December 12, 2019

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  • Buttered Up: Cowhide and turnovers

    Chaussons aux Pommes (French Apple Turnovers). (Photo by Sarah Khanna)

    Only yesterday I was gifted an early 1980s Rwandan cowhide rug as a housewarming present. At first I was unsure about laying it out, granting it the power to open up thoughts of guests about the ethical treatment of animals. What does it say about me, about our home?

    It has been a year since I witnessed the slaughter of a sheep for the first time. On Friday, it will happen again and I have chosen to go. It is not a pleasant experience. It is unlikely that it ever will be, but it is necessary to remind myself at least once a year that sacrifices are made for me to eat meat.

    Many Muslims around the world go to extra lengths to find out if the meat they are consuming is halal. But is it fully halal when the name of God is mentioned at the time of slaughter though little else of what we must do as Muslims is actually observed? Because of the demand, because of our population, the kind treatment of the sacrificed animal has mostly been forgotten. Sacrifices are lined up, awaiting their turn. They are butchered in front of each other in large car parks. They are not laid down gently but are rather flung and held tight as they kick to get up. In many cases, they see the knife clearly and in the end, many of their bodies are cut up with disregard to the different cuts of meat they were destined to become, sliced in haste and cooked in the usual braise.

    We have gotten corporate, maybe even industrial about our Eid slaughters in the big cities.

    In our home this year, we have been discussing the details of slaughtering. We’ve watched videos, some that would instantly get you off meat, at least for a while; and others that make you believe that we’re probably doing it all wrong. Sam Kouka’s video on Mercy Slaughter is one. I know that vegans and others may say that I cannot call slaughter humane but his method has to be the most humane slaughter I’ve seen.

    Back to the cowhide, say what you will but I have decided to put it out for all to see. It reminds me not to live in my own bubble for too long and to pay attention to our world and what we are doing with it. It brings back all those fast food burgers I’ve eaten without thinking twice, finishing it off with a steaming apple “pie”, a turnover really, that comes packed in carton.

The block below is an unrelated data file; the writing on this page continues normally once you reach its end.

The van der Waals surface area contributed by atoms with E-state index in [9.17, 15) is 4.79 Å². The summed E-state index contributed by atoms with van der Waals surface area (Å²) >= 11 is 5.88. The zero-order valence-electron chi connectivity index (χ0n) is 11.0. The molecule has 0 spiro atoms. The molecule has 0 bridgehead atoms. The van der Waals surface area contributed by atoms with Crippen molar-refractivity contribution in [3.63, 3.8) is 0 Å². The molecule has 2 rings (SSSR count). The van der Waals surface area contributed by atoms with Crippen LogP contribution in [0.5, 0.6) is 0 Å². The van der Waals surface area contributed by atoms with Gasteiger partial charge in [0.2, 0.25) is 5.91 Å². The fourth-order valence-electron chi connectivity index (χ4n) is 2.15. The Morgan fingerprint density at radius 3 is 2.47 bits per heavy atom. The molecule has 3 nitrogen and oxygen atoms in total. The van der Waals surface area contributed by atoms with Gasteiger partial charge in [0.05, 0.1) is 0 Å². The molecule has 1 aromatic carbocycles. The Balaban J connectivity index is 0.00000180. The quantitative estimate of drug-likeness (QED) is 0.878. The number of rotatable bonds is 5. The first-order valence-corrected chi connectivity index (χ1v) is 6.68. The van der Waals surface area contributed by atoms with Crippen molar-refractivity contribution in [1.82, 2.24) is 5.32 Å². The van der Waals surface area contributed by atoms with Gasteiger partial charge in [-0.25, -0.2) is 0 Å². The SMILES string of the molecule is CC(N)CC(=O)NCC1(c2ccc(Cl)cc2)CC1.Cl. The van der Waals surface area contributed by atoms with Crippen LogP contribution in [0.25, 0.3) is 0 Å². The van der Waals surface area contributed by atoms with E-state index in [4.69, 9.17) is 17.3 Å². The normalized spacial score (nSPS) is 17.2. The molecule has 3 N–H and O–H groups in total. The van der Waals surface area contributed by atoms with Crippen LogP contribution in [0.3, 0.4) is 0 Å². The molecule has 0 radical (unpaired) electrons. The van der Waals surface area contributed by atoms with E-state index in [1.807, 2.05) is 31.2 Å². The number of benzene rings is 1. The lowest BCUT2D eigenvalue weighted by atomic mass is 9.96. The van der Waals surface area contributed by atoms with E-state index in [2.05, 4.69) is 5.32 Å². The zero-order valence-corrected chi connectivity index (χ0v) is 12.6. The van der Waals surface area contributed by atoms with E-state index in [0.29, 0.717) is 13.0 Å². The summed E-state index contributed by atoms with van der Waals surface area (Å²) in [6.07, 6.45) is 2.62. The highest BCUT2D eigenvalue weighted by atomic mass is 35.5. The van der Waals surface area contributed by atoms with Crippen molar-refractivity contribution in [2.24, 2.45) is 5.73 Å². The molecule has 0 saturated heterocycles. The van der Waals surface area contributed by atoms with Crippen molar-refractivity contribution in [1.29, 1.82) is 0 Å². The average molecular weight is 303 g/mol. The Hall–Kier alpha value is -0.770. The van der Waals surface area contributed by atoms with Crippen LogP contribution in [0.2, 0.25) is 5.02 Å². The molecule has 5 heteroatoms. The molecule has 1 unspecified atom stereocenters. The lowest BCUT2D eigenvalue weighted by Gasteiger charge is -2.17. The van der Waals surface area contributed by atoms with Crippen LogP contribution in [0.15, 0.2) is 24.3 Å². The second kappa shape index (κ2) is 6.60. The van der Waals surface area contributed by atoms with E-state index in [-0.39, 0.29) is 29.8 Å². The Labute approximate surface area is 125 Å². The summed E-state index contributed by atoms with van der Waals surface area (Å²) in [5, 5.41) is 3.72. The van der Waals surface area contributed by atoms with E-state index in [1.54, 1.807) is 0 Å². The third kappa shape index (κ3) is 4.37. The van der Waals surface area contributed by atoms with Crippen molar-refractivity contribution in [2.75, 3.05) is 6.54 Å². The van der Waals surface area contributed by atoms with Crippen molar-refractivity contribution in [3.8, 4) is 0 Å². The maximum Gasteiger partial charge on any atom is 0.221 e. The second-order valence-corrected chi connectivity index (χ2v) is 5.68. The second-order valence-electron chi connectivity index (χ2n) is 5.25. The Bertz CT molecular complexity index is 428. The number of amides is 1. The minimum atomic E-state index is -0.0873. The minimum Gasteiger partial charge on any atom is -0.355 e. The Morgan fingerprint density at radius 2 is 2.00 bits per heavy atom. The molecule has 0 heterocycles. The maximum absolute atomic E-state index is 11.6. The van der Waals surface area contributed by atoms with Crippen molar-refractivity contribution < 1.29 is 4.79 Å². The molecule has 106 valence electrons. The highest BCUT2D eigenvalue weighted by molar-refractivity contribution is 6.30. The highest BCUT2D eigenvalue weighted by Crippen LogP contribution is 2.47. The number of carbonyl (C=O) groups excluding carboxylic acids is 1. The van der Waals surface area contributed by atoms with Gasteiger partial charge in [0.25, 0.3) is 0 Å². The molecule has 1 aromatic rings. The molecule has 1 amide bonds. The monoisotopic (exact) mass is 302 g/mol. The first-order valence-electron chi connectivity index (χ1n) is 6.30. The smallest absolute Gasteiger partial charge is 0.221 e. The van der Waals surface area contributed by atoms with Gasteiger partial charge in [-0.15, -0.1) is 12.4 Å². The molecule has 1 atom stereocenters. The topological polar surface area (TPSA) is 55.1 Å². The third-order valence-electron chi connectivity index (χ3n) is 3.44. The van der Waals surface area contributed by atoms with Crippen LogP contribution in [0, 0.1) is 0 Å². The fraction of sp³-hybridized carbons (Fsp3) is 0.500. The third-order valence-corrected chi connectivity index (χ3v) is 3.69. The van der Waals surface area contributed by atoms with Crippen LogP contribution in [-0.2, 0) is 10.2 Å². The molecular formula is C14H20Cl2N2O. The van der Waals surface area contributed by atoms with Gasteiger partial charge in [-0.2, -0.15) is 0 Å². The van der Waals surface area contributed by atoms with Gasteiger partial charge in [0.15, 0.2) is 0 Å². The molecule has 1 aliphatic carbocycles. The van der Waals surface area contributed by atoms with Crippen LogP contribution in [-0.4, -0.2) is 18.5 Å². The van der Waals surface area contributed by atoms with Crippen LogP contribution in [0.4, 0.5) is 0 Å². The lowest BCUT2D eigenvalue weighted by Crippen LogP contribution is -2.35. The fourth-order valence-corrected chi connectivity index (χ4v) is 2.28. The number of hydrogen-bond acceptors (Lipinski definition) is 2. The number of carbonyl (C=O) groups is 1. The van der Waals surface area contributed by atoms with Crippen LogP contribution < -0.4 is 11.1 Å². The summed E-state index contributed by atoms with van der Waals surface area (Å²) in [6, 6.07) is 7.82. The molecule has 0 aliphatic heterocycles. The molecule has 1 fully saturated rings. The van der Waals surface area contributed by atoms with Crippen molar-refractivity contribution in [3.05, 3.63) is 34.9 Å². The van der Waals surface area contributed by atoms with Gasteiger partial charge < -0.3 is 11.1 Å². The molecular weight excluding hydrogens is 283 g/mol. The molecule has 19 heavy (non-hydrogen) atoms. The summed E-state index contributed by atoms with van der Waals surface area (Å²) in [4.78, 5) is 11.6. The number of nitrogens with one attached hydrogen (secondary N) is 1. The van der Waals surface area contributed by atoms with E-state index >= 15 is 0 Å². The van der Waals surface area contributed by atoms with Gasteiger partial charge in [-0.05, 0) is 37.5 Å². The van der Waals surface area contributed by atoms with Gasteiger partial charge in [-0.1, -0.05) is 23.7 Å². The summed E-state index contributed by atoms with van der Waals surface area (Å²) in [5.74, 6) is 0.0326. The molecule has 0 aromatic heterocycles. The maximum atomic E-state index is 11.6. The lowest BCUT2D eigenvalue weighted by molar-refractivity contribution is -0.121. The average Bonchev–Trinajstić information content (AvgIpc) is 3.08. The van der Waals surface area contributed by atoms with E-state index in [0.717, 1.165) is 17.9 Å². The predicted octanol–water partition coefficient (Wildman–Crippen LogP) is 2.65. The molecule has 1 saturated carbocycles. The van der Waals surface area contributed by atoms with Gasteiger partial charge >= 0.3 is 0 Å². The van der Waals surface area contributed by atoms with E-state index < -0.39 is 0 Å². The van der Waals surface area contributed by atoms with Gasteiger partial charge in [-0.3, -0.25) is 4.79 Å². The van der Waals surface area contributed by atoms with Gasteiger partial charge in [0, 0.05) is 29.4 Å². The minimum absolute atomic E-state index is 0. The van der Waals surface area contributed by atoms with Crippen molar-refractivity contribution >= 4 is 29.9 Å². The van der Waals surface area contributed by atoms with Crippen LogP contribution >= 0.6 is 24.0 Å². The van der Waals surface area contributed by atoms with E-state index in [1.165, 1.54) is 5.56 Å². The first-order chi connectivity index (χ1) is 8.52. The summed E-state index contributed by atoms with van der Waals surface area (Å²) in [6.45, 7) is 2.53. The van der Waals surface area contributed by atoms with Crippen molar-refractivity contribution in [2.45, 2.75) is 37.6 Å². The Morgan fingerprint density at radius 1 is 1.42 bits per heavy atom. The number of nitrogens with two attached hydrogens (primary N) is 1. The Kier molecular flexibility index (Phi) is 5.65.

This below is the homemade version of said apple “pie” with the shortcut of frozen puff pastry. Make it at home without the temptation of that burger that comes from a corporation that tells you nothing about your food. Accept that we are not treating animals the way they should be, whether dogs and horses or cows and sheep. Be kind this Eid.

    Chaussons aux Pommes (French Apple Turnovers)
    2 tablespoons of butter
    3 cooking apples
    1/4 cup sugar
    A pinch of cinnamon
    A pinch of allspice
    A few walnuts, broken up
    A little less than a handful of raisins
    A squirt of lemon juice
    1/2 tablespoon flour
    3 square sheets of frozen puff pastry, rolled out to 24.5×24.5cm (2.8mm thickness)

    1 egg yolk, beaten with a teaspoon of cold water
    Extra caster sugar for sprinkling

    Core and peel the apples. Cut the apples into small cubes. Melt the butter in a pot over medium heat. Add the apples. Cover the pot and cook for 10 minutes. Add the sugar to the apples as well as the raisins, walnuts, cinnamon, allspice and flour. Stir for a moment to combine and cook down the flour. Cook for another 7-10 minutes on medium-low heat. Add the lemon juice and cook for another 5 minutes or until the apples become soft and coated with sugar. Leave to cool for a while. Cut puff pastry into rectangles. Spoon the apple mixture over half of the pastry leaving a margin. Brush the margins with the egg glaze. Fold the pastry and seal the edges. You could seal the edges using the tines of a fork.  Place on a damp baking sheet and slice 3-4 vents in the top of the pastry. Brush the pastry with more glaze and sprinkle some caster sugar on top. Let it rest for 15 minutes in the fridge.  Oven at 220 degrees Celsius. Bake the pastry for 10 minutes. Lower the heat to 190 degrees Celsius, and continue to bake until golden and puffed up.  Cool slightly and serve. Let me know how it goes.


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